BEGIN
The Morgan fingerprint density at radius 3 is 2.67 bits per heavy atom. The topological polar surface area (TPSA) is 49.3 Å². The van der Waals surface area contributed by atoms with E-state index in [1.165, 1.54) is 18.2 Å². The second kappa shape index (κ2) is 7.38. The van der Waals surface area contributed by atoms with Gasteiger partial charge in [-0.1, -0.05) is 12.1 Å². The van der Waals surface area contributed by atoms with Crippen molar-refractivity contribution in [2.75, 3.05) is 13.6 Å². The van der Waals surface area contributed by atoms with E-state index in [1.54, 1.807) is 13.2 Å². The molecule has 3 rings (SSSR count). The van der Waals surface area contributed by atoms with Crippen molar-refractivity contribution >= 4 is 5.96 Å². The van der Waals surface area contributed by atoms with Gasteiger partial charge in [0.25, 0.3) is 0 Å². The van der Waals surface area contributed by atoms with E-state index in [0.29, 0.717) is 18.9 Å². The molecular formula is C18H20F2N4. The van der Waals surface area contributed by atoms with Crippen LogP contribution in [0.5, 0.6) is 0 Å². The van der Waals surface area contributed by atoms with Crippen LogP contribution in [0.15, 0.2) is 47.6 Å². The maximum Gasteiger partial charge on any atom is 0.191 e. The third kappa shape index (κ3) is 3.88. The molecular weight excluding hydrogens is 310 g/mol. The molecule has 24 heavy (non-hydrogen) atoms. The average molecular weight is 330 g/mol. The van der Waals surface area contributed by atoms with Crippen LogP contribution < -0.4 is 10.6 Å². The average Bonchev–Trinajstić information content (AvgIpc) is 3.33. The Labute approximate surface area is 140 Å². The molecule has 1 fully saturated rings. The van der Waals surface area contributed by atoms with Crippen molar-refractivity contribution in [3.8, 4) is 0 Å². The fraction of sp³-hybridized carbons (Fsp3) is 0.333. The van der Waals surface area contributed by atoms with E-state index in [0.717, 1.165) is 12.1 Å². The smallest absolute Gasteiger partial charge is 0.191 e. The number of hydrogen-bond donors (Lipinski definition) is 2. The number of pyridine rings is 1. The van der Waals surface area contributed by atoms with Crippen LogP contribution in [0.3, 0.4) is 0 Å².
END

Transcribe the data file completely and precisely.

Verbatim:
The Morgan fingerprint density at radius 3 is 2.67 bits per heavy atom. The topological polar surface area (TPSA) is 49.3 Å². The van der Waals surface area contributed by atoms with E-state index in [1.165, 1.54) is 18.2 Å². The second kappa shape index (κ2) is 7.38. The van der Waals surface area contributed by atoms with Gasteiger partial charge in [-0.1, -0.05) is 12.1 Å². The van der Waals surface area contributed by atoms with Crippen molar-refractivity contribution in [2.75, 3.05) is 13.6 Å². The van der Waals surface area contributed by atoms with E-state index in [1.54, 1.807) is 13.2 Å². The molecule has 3 rings (SSSR count). The van der Waals surface area contributed by atoms with Crippen molar-refractivity contribution >= 4 is 5.96 Å². The van der Waals surface area contributed by atoms with Gasteiger partial charge in [0.25, 0.3) is 0 Å². The van der Waals surface area contributed by atoms with E-state index in [0.29, 0.717) is 18.9 Å². The molecular formula is C18H20F2N4. The van der Waals surface area contributed by atoms with Crippen LogP contribution in [0.5, 0.6) is 0 Å². The van der Waals surface area contributed by atoms with Crippen LogP contribution in [0.15, 0.2) is 47.6 Å². The maximum Gasteiger partial charge on any atom is 0.191 e. The third kappa shape index (κ3) is 3.88. The molecular weight excluding hydrogens is 310 g/mol. The molecule has 24 heavy (non-hydrogen) atoms. The average molecular weight is 330 g/mol. The van der Waals surface area contributed by atoms with Crippen LogP contribution < -0.4 is 10.6 Å². The average Bonchev–Trinajstić information content (AvgIpc) is 3.33. The Labute approximate surface area is 140 Å². The molecule has 1 fully saturated rings. The van der Waals surface area contributed by atoms with Crippen molar-refractivity contribution in [3.8, 4) is 0 Å². The fraction of sp³-hybridized carbons (Fsp3) is 0.333. The van der Waals surface area contributed by atoms with E-state index in [0.717, 1.165) is 12.1 Å². The smallest absolute Gasteiger partial charge is 0.191 e. The number of hydrogen-bond donors (Lipinski definition) is 2. The number of pyridine rings is 1. The van der Waals surface area contributed by atoms with Crippen LogP contribution in [0.3, 0.4) is 0 Å².